Global Green Thumb: English, French, and Japanese Gardens
Christchurch, Oxford, England
Landscape artists seek to create an idyllic pastoral scene, complete with rolling hills and picturesque architecture, like Gothic ruins or bridges.
Beckley Park, Oxfordshire, England
Whimsical mazes, like these topiaries, surged in popularity towards the mid-nineteenth century. They often served as illicit meeting places for lovers—hence their ubiquity.
West Midlands, England
Private gardens had a huge influence on how public parks were created in the early-nineteenth century; we can see this influence in any of London’s major parks as well as New York’s Central Park.
Chateau de Villandry, Loire Valley, France
French gardens, or les jardins francais, are based on symmetry and imposing manmade order over nature, trimming vegetation into complex shapes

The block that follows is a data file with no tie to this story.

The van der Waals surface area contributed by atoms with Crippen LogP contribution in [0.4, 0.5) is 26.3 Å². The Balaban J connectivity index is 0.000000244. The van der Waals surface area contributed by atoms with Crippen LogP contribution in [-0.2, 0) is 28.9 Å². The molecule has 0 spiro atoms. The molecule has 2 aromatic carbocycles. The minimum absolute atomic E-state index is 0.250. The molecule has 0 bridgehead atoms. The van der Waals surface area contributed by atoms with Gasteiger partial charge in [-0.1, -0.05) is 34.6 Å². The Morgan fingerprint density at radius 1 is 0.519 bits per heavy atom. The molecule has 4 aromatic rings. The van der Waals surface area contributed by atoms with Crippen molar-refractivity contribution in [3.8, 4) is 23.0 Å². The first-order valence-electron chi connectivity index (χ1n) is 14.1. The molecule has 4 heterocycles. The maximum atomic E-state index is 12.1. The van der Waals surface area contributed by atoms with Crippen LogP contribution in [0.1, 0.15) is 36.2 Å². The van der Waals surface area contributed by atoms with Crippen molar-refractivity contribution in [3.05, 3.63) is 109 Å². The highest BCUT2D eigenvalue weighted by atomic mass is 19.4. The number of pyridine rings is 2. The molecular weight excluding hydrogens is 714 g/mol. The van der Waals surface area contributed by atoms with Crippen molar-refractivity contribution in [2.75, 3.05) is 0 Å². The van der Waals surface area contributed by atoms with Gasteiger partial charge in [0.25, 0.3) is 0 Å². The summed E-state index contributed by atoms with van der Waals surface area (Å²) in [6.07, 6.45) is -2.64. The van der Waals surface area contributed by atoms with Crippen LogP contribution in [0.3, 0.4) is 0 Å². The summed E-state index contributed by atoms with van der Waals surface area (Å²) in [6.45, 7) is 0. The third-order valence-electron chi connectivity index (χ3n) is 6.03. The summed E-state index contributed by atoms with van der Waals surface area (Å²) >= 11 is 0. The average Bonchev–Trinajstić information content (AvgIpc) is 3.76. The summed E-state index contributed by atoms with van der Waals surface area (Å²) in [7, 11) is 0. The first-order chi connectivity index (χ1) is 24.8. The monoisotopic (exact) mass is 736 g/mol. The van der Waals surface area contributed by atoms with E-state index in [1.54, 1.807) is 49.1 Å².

Chateau d’Angers, Loire Valley, France
These jardins often run on geometric planes, using east-west or north-south axes to offer an artistic perspective to the viewer.
Chateau d’Versailles, Versailles, France
Perhaps the most famous of all French gardens, the Palace at Versailles boasts elaborate fountains, mazes, and lakes. Louis XIV (the Sun King) used the 800 hectares to symbolize his absolute power over France and even nature itself.
Korin-in Garden, Kyoto, Japan
Unlike the rambling beauty of the English garden or the baroque form of the French garden, Japanese gardens are about harmony with nature, working with (not against) the natural surroundings.
Tenryu-ji Garden, Kyoto, Japan
Water sources must appear to be part of the environment, creating a serene and meditative space for the viewer.
Saiho-ji Temple, Kyoto, Japan
Like ritualistic tea ceremonies, the art of Japanese gardening is shrouded in secrecy, passed down through the generations from sensei to apprentice.